Monday, March 04, 2013

10 things speakers do that upset event planners

Well, it turned out that my piece on "10 things that event planners do to upset speakers" generated a lot of interest. So it's only fair that I present the other side of the case, based on my experience of organising and MC'ing events for many years. 


So here’s my list - fellow speakers please take note:

1) No communication before the event. It's important to prepare well, and for the event planner to be confident that everything is in place. Even if not asked, the speaker should let the planner know that everything is under control.


2) Arriving late. This is something that can cause great stress, especially if there are no messages from the speaker. Delays can happen, but the important thing is to keep in touch, so that last-minute changes can be made, and the planner can breathe easily.


3) Ignoring the rehearsal and sound check. If time has been set aside for a sound check and technical rehearsal, the speaker should be there. It's especially important if audio or video are being used. The technicians will be there, and their time should be respected too. Handing in your presentation just before you speak is not acceptable.
 

4) Using inappropriate language. Swearing or making tasteless remarks are unprofessional. The audience should be respected at all times.

5) Selling from the stage. This may be acceptable if agreed in advance, perhaps as a favour for a low fee or no fee. In any other circumstance, it's a no-no.

6) Not delivering what was agreed. It should be clear in advance what the speaker should be doing to meet the objectives of the organiser. Failing to deliver that is unforgivable.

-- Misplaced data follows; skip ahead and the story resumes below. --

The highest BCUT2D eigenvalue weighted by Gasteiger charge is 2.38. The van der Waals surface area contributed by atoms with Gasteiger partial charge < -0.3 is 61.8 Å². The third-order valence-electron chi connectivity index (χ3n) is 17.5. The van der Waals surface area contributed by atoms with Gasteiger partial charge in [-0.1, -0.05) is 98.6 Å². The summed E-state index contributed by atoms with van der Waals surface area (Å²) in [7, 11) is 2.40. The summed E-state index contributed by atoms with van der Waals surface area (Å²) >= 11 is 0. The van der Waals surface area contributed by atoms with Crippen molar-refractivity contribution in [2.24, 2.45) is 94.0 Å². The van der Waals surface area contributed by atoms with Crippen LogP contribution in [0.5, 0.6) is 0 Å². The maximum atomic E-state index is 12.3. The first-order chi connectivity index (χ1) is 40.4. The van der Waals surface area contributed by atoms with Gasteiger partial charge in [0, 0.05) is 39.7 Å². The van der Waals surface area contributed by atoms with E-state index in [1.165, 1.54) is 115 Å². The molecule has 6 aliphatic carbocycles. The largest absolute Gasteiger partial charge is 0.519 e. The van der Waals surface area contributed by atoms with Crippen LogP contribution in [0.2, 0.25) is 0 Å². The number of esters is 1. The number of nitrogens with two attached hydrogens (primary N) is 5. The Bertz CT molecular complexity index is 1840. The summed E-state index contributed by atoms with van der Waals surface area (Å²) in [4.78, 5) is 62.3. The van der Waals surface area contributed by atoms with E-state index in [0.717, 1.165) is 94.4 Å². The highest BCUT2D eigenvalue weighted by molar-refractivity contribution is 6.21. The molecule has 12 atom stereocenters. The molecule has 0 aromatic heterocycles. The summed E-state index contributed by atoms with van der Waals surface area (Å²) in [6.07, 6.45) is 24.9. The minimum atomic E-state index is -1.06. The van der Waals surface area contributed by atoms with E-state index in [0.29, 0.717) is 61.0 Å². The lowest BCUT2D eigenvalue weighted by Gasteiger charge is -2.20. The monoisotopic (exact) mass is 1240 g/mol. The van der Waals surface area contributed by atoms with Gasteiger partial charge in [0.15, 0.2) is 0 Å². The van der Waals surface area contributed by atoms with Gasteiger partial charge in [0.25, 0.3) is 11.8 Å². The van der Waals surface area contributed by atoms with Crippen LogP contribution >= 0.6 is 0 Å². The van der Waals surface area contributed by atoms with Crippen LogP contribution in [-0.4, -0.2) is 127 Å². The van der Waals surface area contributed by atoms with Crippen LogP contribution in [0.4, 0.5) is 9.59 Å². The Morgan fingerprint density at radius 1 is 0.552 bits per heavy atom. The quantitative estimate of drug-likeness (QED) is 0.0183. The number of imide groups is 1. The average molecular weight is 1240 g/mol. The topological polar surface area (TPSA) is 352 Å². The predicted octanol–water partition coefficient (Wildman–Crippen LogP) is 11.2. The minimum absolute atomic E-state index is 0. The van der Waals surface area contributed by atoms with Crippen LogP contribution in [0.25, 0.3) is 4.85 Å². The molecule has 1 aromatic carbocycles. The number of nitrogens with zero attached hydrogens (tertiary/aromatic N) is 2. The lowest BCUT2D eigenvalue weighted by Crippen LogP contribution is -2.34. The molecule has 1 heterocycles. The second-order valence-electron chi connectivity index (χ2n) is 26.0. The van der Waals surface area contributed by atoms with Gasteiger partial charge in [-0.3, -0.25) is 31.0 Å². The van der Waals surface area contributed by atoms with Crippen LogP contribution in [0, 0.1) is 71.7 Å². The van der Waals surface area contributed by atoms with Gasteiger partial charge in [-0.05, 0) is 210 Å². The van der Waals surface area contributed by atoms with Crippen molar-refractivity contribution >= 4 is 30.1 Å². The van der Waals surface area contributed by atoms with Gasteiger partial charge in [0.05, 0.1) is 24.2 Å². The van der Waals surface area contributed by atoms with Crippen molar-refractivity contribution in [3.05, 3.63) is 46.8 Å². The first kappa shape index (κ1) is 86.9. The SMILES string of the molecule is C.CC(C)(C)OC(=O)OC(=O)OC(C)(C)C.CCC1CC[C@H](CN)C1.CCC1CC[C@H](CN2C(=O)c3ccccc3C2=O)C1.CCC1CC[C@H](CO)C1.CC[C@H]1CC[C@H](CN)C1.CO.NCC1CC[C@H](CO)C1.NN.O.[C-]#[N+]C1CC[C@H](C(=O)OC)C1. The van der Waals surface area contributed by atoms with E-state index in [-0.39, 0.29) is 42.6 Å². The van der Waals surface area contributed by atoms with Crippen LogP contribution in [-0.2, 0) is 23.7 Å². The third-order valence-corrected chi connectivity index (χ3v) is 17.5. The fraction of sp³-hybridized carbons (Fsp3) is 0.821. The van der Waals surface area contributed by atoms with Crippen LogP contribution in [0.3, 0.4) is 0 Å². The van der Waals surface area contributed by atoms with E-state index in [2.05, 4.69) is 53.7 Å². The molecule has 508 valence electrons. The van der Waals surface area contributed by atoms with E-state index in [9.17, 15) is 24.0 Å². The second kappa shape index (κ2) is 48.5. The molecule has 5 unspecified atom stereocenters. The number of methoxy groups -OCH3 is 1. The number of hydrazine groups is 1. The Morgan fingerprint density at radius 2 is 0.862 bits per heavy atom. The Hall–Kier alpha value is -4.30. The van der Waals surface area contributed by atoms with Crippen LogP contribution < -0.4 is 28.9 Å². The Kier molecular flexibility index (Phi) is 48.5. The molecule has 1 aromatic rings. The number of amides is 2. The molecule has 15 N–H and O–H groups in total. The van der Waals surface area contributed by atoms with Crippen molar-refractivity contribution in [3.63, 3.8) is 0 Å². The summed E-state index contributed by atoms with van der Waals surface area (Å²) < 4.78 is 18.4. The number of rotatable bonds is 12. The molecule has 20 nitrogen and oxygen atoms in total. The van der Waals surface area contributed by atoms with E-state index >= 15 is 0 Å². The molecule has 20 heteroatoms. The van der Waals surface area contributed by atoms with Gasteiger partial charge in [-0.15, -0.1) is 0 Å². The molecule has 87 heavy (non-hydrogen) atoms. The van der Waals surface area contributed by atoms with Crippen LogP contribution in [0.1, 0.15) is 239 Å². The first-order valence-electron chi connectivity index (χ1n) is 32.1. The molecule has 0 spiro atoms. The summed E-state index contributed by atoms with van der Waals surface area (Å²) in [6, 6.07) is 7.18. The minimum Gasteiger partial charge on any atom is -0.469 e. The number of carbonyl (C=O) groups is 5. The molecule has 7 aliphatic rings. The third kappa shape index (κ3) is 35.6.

7) Poor visuals. One of the most common complaints I hear from planners and audiences is that a speaker's slides were awful. If you use slides, learn how to create effective visuals. It's not that hard.

8) Over-running. Going over the allocated time causes problems for everyone, including other speakers, who may have to cut their speeches short. The schdule of the event may be thrown into disarray too. There's no excuse for bad timekeeping. 

9) Leaving immediately after the speech. It's important to show respect to people who may wish to chat to speakers after their presentation. Ideally, a speaker should be there for the whole day at least. Not only is it polite, it will lead to more bookings.

10) Billing for every little thing. I'm told that some speakers claim expenses for phone calls to the planner, and cups of coffee at the airport. It's just a cost of doing business, and not worth the bad feeling it creates.

I'm sure that many speakers never do any of the above. But if you meet one who does, have a little word in their ear. Thanks.



Picture credit: Alan Stevens

5 comments:

Patrick Allmond said...

Thanks for sharing. #9 really gets my goat. For every event I attend I plan plenty of padding on both sides. Event planners are buying an experience, not an hour of you talking. Deliver a great experience.

Alan Stevens said...

Patrick,

Thanks for your comment. I agree. I'm appalled by so-called "professional" speakers that have a car booked twenty minutes after their presentation ends. It's one guaranteed way not to get recommended.

QJ said...

Alan, love your posts. This one really is spot on. Integrity is the word that springs to mind. A lot of the behaviours you describe are just rude, and I guess that some speakers don't get it that their reputation often starts with how they behave off-stage rather than on! Thanks for your great insights.

Sean Carroll said...

Speakers bill for coffee at the airport? Wow. That's really greedy behavior to be micro-itemizing like that.

Solid list of things here Alan, and good reminders to not take the simple things for granted when speaking at an event,

Anonymous said...

Thank you Alan, for these posts. As I said in my comment on previous one I am new in this industry and welcome every useful tip.So,far I had great experience with my speakers but it is good to know every aspect of it.